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The Meeple Guild: Pandemic among best co-operative games

Expansions and re-themes all worth a play
pandemic game
Pandemic plays a lot like you are trying to stem the tide of a disease like COVID-19.
YORKTON - When a group of guys get together at a gaming table the bravado and competitiveness can surface rather quickly. 

The core of our little ‘guild’ has been playing for a rather long time. My son was just a wee tot when he sat on my knee rolling my dice for Dungeons & Dragons, and a couple of others that still join in were there back then too, but we are still competitive to the point of argument over rather minor things. 

So when we first delved into a co-operative game it was a bit of a departure, although an RPG usually relies on players co-operating to succeed. 

But on a board, well that was new. 

We were lucky that our first co-op game, where we really needed to work as a cohesive unit to beat ‘the game’ was Pandemic. 

From designer Matt Leacock, Pandemic was first released in 2008, and the game met great reviews. 

Simply put, Pandemic is a great game which pits up to four players against the game itself. In this case you are working to quell a worldwide pandemic (which maybe didn’t resonate as much in 2008 as it does now). 

The game is not easy to win, which is both frustrating and enticing. It can be downright maddening to lose before really getting started, or to be mere moves away from victory only to have one of the lose conditions kick-in. 

Of course back to our generally competitive nature, we generally just restart with hopes of doing better. 

The game released in 2008 is now one that is easily a modern classic, and there are not a great many games I’d assign that moniker.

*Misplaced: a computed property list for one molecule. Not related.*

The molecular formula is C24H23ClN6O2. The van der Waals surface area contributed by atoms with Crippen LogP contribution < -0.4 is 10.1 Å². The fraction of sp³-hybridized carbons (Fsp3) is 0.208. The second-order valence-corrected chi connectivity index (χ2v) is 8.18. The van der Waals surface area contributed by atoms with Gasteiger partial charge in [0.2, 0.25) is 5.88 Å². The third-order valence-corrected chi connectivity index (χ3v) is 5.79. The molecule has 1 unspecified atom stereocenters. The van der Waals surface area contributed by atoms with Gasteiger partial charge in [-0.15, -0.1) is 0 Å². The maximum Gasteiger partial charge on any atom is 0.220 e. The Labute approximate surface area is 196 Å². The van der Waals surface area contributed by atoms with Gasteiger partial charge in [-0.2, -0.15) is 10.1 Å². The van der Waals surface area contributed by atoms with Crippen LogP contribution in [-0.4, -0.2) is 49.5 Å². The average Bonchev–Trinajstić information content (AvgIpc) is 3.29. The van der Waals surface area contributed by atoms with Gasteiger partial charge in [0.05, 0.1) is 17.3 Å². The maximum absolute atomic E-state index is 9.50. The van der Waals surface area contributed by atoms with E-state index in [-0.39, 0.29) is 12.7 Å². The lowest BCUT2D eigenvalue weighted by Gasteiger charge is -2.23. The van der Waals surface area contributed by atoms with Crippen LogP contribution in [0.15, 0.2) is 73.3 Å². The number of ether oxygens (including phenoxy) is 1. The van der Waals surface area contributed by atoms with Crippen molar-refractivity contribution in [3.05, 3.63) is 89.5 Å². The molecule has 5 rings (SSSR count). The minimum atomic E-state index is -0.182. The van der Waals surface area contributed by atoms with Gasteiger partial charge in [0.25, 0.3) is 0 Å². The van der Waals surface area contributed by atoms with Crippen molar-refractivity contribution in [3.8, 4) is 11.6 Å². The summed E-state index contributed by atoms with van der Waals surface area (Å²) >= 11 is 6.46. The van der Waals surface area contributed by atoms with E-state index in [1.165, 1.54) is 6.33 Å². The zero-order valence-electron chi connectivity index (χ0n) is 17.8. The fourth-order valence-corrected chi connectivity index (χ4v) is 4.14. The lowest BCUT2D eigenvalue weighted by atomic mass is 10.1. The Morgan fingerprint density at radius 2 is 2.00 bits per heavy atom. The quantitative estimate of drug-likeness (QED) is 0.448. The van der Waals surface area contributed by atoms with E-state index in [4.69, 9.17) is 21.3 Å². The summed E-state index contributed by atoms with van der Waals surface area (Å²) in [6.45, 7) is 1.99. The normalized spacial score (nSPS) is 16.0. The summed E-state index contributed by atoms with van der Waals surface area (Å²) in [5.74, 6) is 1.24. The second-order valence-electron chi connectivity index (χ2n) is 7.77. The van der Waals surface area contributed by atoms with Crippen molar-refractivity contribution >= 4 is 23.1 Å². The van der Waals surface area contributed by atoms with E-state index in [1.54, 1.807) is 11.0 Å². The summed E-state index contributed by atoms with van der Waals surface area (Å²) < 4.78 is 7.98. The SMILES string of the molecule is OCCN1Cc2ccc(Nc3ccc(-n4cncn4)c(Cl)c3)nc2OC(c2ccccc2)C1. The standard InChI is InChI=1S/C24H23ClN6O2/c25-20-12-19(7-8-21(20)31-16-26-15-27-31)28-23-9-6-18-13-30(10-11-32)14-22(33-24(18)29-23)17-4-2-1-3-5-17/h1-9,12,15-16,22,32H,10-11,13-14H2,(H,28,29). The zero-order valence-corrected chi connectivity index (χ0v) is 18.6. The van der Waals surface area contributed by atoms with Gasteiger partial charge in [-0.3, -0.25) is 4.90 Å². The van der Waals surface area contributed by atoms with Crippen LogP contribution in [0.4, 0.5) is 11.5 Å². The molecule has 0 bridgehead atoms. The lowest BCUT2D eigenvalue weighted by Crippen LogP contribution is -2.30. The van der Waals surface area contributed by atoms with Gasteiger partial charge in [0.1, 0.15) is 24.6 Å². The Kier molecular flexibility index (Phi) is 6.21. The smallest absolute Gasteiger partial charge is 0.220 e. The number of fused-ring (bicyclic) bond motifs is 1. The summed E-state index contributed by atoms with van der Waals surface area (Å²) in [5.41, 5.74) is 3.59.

However, Pandemic has actually gotten better through the years. 

Things started with some expansions, which are now common enough among games. The add-ons were all right, although far from stellar. 

But, when Pandemic: Iberia released in 2016 they sort of cherry-picked the best ideas from the expansions, upped the art and changed the era of the game, and generally created a better version of the original game. 

The game has also been reworked several times with new rules and themes, while keeping the base idea of co-operating to beat the game, with the odds against you remaining intact. 

Pandemic: Reign of Cthulhu released in 2016, Pandemic: Rising Tide in 2017, and Pandemic: Fall of Rome in 2018, all have their own flavour and are well worth playing as an alternative. 

Then there are the legacy versions of Pandemic, which really have an RPG feel to them. Players again face the challenge of beating a pandemic, but as you play each module the game alters to the point of adding stickers to the board to change the original lay-out, and tearing up certain cards never to be used again. 

Legacy games are generally one play through and done forever, but it’s still typically eight-10 hours of play time so the value is still high, and the fun higher. It is just awesome seeing the game actually change as you go through, sometimes ‘winning’ a module, often failing. 

There are now three ‘legacy’ games, season one and two, and then a season zero came out in 2020.  

Our group loved the experience of Season one, and are in the midst of season two, which has more board changes involved and is harder in general, but still loads of fun. 

Season zero will be a must have too. 

There are a lot of options once you play Pandemic and fall for it, but every one of the varied expansions and re-themes is worth playing. A winner for nearly 15 years now.


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